Key Thought for this session:
“If any outcome of life is acceptable to me, then any path will get me there.”
Based on answers you gave earlier in this course, it seems you have confidence in what you believe about absolute truth. You likely see that others believe that truth is relative and depends on the person or situation. You may even feel that way too sometimes, but you are prone to see truth objectively. This may mean you think that the originator of an object is more likely to know what is true than what observers can determine from their own inferences about the object.
Let’s review some illustrations that can be helpful to you when you do not feel so strongly in absolute truth or when you find the opportunity or need to explain absolute truth to those who do not believe like you.
For example, if a person believes there are no absolute truths about gravity, then they could jump off a building and assume they would not be harmed. But of course, you and I know that they will be hurt and maybe killed because the law of gravity is true regardless of what the person believes is true. A person’s opinion about gravity has no bearing on the consequences of them jumping off a building.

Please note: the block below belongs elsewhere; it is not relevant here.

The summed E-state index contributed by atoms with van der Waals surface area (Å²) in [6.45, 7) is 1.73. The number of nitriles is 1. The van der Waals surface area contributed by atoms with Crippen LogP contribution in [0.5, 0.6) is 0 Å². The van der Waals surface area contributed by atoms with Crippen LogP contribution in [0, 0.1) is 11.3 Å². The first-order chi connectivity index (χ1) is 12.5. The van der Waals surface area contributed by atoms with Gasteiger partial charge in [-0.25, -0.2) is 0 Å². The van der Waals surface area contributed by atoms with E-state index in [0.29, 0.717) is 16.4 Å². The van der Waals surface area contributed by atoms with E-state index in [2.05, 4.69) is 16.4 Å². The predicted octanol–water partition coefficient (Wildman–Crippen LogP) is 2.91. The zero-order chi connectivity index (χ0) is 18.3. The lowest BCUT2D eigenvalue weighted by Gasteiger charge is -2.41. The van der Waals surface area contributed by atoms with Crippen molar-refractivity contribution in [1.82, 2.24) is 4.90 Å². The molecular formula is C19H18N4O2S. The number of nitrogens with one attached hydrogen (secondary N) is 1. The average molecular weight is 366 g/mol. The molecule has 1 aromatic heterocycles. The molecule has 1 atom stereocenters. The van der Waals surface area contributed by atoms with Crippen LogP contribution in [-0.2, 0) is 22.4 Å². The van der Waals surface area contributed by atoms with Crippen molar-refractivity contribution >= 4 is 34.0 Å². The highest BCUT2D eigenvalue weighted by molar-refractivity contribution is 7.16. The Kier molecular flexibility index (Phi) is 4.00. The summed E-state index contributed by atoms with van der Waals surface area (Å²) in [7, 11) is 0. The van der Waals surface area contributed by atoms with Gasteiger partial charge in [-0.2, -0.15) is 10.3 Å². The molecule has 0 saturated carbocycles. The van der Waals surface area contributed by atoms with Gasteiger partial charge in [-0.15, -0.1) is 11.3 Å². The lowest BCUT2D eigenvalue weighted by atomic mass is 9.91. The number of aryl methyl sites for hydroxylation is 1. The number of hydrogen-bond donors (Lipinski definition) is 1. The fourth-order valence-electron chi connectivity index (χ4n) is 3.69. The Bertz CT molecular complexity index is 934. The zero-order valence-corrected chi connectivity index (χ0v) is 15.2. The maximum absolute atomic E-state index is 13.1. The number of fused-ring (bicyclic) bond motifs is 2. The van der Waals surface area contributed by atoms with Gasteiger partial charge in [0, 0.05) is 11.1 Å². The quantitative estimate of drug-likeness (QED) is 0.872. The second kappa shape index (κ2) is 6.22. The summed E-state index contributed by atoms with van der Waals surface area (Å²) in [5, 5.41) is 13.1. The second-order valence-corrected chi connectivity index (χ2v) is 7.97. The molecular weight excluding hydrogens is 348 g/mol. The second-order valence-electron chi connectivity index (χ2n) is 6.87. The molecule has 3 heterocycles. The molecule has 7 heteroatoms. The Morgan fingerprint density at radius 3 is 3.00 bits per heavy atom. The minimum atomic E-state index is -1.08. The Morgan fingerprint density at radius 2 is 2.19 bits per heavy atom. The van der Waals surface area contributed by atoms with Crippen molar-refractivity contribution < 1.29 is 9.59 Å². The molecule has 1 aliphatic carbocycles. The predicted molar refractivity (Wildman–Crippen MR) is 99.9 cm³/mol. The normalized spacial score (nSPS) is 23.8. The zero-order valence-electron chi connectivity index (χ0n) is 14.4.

You probably have heard others say, “Yes, I know there are laws that govern the physical world, but where I struggle with absolutes is when it comes to moral truths or truths about the invisible world. Here science cannot prove something to be true. In these instances, what is right and wrong is relative and will be different for each person in each situation.” What follows is a series of arguments that are helpful not only for you to clarify your thoughts but to share with others who struggle with the question of absolute truth.
This is one of the main challenges of worldview and is worth spending some time here.